The news for 6/28/18 – Kennedy retirement and the plan to subvert our democracy
There’s no doubt you’ve already read a bunch of takes on yesterday’s Supreme Court news, but here are two stories, that read together, really explain the stakes: Hours after the Janus union ban decision was released yesterday, the Kochs announced a campaign (prepared very much in advance) to further silence the voices of working Americans. Hours after that, the Kochs announced a seven-figure commitment to making sure a justice like Neil Gorsuch–who sided against workers in this case and a fair democracy in others this term–gets nominated to replace Justice Kennedy (that’s in addition to this ad campaign another group already started).
In her Janus dissent, Justice Kagan wrote, “The First Amendment was meant for better things. It was meant not to undermine but to protect democratic governance—including over the role of public-sector unions.”
The Kochs–with the rest of the wealthy, overwhelmingly white donor class and the wealthy white politicians they support–know the key to maintaining power in an increasingly diverse and unequal country is to silence the voices of people that don’t look like them. They can’t win in a fair fight, so they make sure the fight’s not fair–whether that’s making it harder to vote, keeping workers from coming together to advocate for themselves, getting rid of commonsense campaign finance limits, or gerrymandering communities of color out of political representation.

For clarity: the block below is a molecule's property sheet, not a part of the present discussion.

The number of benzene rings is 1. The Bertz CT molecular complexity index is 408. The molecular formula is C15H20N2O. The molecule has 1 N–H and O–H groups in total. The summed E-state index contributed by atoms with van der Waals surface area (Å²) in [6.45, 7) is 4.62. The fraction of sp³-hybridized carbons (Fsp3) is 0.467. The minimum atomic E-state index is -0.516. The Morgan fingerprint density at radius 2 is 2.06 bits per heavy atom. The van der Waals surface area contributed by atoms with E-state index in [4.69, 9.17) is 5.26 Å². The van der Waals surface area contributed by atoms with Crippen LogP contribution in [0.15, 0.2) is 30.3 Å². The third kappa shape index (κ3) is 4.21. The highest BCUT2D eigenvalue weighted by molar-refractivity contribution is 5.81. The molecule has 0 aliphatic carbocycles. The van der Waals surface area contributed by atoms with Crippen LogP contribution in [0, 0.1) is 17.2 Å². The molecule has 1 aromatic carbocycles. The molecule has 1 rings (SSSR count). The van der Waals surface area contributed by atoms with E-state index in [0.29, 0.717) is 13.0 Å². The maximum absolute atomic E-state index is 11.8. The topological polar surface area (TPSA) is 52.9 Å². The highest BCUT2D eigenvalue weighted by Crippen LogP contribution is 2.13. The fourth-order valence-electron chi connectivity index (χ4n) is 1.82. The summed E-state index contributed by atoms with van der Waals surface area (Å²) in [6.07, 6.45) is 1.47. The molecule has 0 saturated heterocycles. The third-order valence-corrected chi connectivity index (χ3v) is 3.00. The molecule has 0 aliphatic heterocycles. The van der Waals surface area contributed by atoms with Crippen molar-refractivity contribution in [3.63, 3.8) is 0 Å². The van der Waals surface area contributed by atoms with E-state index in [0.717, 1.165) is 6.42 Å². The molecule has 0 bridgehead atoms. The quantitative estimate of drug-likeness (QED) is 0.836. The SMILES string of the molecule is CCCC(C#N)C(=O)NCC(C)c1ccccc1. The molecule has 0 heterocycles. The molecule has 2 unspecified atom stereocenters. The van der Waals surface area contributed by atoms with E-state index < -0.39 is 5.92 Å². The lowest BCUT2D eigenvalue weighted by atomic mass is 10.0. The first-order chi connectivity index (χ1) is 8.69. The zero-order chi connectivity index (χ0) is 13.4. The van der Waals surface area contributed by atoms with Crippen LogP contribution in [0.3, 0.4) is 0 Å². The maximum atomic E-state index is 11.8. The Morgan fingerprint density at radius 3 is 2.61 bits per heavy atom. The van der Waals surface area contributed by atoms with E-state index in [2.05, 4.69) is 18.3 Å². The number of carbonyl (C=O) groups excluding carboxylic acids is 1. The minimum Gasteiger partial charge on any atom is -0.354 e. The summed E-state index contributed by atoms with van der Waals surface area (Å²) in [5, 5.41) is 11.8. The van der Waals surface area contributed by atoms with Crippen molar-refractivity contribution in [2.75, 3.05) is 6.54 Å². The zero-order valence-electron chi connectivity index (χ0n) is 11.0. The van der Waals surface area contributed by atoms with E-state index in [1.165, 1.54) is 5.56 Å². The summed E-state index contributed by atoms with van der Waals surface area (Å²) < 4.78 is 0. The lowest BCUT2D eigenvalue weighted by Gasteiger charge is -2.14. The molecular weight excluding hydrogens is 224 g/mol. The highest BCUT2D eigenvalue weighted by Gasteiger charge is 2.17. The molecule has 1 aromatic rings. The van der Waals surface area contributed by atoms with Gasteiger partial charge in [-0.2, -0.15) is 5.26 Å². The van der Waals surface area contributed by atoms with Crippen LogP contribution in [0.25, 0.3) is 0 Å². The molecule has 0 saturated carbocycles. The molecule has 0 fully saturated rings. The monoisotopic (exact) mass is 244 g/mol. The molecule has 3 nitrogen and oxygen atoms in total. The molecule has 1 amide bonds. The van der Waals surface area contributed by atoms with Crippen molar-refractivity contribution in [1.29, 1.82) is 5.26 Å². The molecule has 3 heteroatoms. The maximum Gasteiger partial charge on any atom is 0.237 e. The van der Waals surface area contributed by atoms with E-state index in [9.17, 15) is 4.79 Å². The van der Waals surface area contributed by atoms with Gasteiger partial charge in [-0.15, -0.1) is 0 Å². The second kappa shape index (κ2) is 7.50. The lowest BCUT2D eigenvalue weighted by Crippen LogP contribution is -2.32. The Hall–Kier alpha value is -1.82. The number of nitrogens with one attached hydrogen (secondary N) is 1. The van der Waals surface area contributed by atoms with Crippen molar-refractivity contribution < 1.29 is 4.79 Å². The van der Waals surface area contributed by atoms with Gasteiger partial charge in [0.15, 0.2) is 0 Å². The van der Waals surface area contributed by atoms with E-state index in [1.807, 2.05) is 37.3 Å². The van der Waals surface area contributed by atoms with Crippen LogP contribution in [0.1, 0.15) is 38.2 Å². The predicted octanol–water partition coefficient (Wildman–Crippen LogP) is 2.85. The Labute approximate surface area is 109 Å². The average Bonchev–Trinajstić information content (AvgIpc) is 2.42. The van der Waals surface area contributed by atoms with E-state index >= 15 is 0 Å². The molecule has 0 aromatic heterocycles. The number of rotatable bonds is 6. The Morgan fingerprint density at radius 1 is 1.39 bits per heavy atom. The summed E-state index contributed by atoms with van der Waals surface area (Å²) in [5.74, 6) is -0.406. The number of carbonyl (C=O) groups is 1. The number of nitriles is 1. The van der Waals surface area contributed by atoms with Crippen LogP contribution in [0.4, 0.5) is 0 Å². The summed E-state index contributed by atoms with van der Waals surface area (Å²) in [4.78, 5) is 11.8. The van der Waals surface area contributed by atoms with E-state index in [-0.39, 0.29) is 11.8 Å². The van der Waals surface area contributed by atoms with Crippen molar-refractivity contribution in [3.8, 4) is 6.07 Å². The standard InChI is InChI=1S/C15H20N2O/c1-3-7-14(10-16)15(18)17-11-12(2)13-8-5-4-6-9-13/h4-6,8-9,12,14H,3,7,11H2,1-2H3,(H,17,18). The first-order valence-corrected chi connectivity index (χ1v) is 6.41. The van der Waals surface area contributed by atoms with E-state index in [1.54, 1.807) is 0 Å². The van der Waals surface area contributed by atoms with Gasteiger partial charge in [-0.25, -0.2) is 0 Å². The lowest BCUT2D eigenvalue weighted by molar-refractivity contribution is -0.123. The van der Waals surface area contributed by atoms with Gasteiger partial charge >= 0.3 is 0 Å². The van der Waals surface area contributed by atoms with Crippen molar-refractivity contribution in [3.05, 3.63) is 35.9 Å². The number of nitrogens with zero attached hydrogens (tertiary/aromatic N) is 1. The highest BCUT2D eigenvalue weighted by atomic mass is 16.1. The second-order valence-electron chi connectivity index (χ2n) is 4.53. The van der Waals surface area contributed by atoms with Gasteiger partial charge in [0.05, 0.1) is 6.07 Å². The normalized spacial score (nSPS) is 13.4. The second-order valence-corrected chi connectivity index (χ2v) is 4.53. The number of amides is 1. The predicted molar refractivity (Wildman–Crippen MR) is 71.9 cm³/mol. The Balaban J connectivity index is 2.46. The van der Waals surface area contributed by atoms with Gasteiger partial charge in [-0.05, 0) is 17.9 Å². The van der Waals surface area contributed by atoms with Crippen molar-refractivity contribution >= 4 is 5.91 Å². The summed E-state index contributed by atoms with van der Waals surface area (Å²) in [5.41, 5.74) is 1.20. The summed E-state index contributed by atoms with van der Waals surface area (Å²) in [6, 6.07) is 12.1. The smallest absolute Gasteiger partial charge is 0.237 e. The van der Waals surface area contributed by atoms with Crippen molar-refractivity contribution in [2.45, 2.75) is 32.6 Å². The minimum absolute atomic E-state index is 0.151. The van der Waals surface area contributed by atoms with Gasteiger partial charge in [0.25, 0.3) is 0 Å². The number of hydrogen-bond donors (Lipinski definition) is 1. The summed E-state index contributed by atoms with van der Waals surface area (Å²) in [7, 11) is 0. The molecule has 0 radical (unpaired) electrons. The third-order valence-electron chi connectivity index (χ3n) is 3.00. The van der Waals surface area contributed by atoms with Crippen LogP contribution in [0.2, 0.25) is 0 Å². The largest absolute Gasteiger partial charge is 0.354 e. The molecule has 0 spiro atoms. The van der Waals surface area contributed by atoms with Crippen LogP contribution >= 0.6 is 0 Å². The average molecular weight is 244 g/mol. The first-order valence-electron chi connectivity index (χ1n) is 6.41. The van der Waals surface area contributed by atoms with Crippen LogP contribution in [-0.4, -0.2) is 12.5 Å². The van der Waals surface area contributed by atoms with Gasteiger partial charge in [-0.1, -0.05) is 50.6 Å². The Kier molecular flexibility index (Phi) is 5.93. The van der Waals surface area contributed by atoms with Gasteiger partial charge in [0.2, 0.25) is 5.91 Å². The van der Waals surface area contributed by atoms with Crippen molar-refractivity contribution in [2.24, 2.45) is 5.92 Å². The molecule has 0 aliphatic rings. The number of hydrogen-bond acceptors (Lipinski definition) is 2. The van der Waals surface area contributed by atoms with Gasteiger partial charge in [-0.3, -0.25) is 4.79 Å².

As Demos said in its statement yesterday, “More broadly, Supreme Court rulings have shaped an electoral process in which the strength of our voices depends upon the size of our wallets—by gutting protections against big money in political campaigns, and for our freedom to vote.”
Americans deserve a justice who understands the Constitution protects all of us, not just the wealthy and powerful. None of the nominees on Trump’s “wishlist” meet that criteria or will have the fair-minded independence necessary for such a position. Indeed, they’re on the list precisely because they meet an opposite standard — a desire to consider further restricting the ability of people who are not wealthy from having a say in our elections and our economy. No Senator should support such a nominee.